Mr./Ms. Intern goes to Washington
Who says summer jobs for students have to entail waiting tables or slinging hash at the local greasy spoon?
U.S. Rep. Charles Taylor is now accepting applications from college students interested in working as congressional interns in his Washington office this summer.
The program will be divided into two six-week sessions — June 1 to July 9, and July12 to Aug. 20 — with two interns per session. Applicants should be college students with at least two years of undergraduate study, a keen interest in government and public policy, a high level of academic achievement, and a demonstrated record of success.
The interns will assist the Congressman and his staff with administrative tasks and legislative research involving a wide array of national issues. Interns will receive a modest stipend while working in Washington and will be expected to work long hours.
To apply, send a resume, a brief writing sample (one or two typed pages) and two letters of recommendation to Rep. Taylor’s Washington address: Office of Representative Charles Taylor, 231 Cannon House Office Building, Washington, DC 20515. The deadline for applications is March 31.
For more information, call Christopher Shields at (202) 225-6401.
Not just older, but better
It’s no secret that Asheville and environs is considered a prime retirement spot. But what makes a place especially attractive to senior citizens? Often, it’s a combination of factors — climate, economy, location, geography and local culture. And one obvious attraction here in Asheville is the College for Seniors, which begins registration for its spring 1999 session on Monday, Feb. 8.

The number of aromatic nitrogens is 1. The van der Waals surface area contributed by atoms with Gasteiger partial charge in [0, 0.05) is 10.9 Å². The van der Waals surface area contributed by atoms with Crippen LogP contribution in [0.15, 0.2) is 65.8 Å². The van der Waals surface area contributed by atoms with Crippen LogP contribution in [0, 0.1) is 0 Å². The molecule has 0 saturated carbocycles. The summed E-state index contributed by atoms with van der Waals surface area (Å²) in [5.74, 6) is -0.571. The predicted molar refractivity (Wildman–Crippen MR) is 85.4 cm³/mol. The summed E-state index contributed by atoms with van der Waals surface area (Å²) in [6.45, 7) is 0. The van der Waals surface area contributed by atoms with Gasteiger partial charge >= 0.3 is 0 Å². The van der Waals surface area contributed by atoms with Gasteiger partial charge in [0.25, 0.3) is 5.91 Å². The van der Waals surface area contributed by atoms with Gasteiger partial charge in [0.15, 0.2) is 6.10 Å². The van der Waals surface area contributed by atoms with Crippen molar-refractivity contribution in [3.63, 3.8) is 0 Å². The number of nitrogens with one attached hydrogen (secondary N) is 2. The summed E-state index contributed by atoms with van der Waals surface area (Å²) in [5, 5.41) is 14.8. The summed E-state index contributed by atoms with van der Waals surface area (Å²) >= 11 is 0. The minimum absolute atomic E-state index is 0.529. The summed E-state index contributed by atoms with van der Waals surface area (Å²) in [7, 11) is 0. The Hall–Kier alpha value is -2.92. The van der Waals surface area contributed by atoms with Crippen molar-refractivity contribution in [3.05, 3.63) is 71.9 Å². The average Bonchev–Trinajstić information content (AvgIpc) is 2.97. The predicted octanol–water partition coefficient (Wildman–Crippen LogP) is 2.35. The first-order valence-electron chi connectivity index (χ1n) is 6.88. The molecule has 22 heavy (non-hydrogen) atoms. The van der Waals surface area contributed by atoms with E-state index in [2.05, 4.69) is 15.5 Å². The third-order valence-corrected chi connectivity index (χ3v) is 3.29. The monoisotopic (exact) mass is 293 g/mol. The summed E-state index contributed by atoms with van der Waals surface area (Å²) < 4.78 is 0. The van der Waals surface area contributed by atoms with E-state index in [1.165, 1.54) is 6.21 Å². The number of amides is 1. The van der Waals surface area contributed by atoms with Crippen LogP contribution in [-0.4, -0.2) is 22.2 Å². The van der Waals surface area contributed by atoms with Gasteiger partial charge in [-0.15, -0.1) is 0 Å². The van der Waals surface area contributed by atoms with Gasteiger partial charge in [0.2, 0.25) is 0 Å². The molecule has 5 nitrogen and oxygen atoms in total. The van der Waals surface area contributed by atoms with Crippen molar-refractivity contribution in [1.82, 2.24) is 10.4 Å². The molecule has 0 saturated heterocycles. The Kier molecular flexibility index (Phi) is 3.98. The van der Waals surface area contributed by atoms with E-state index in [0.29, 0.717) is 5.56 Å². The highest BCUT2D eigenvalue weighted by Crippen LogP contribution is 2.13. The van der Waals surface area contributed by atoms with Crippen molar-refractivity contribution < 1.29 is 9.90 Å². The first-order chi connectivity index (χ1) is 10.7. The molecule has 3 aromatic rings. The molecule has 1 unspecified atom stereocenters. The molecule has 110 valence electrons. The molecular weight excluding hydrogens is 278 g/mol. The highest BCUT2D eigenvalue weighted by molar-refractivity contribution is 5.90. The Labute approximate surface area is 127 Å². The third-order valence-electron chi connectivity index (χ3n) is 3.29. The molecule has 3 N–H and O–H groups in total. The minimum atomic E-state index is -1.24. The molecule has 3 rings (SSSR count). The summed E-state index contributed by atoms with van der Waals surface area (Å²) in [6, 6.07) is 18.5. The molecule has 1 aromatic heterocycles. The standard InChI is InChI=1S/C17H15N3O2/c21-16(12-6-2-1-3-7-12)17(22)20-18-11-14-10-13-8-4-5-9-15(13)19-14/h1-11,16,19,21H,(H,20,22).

The college, an adjunct program of the North Carolina Center for Creative Retirement, has long been a proponent of “lifetime learning,” in which retirement is seen not as an end but a beginning, a time of enthusiasm and personal discovery. And, even though the classes are open only to seniors ages 50 and up, the offerings are designed to appeal to anyone who shares a sense of adventure in learning. “The classes are geared toward anybody,” says Director Cissie Stevens. “In fact, a lot of people who aren’t 50 years old have wanted to take the courses.”
The schedule, too, is arranged so that older individuals can sign up for a course or two without feeling that they’ve taken on too much of a commitment: There are no night classes, for instance, and the sessions run an agreeable five and 10 weeks, leaving ample time for travel, additional learning, or whatever else CCR participants may want to do. And the courses, themselves, may be as easy or as challenging as the individual wants to make them. “The classes are challenging, in that they cover the gamut from history to literature, the sciences to wellness to computers,” Stevens says. “Outside reading often accompanies a course. But, basically, people can choose how much outside study they do.”
With instructors from UNCA and the community creating the lesson plans and facilitating the discussions, the focus is on the material, an eclectic mix ranging from literature (studies of Joyce, Dante and Mark Twain are all included in the next session), to health (yoga, the benefits of walking, and a sampler of wellness techniques are included), to issues explicitly facing seniors (“Transitions: Birth, Death and the Meaning of Life” is one particularly intriguing class title).
“Sometimes, we’ll even carry a class over several terms,” Stevens explains. “A group has been studying Dante’s Inferno, and they’re now in the Paradiso section. We’ll do surveys of our members, [to find out] what classes they want. The key is not just the members’ interest, but who we can get to teach that course; many times, courses are brought to me by a member or an instructor, saying, ‘I’d like to teach a course on such and such.’
“We don’t teach a particular way of thinking,” concludes Stevens. “We support the idea that learning should allow for all different kinds of viewpoints and ideas.”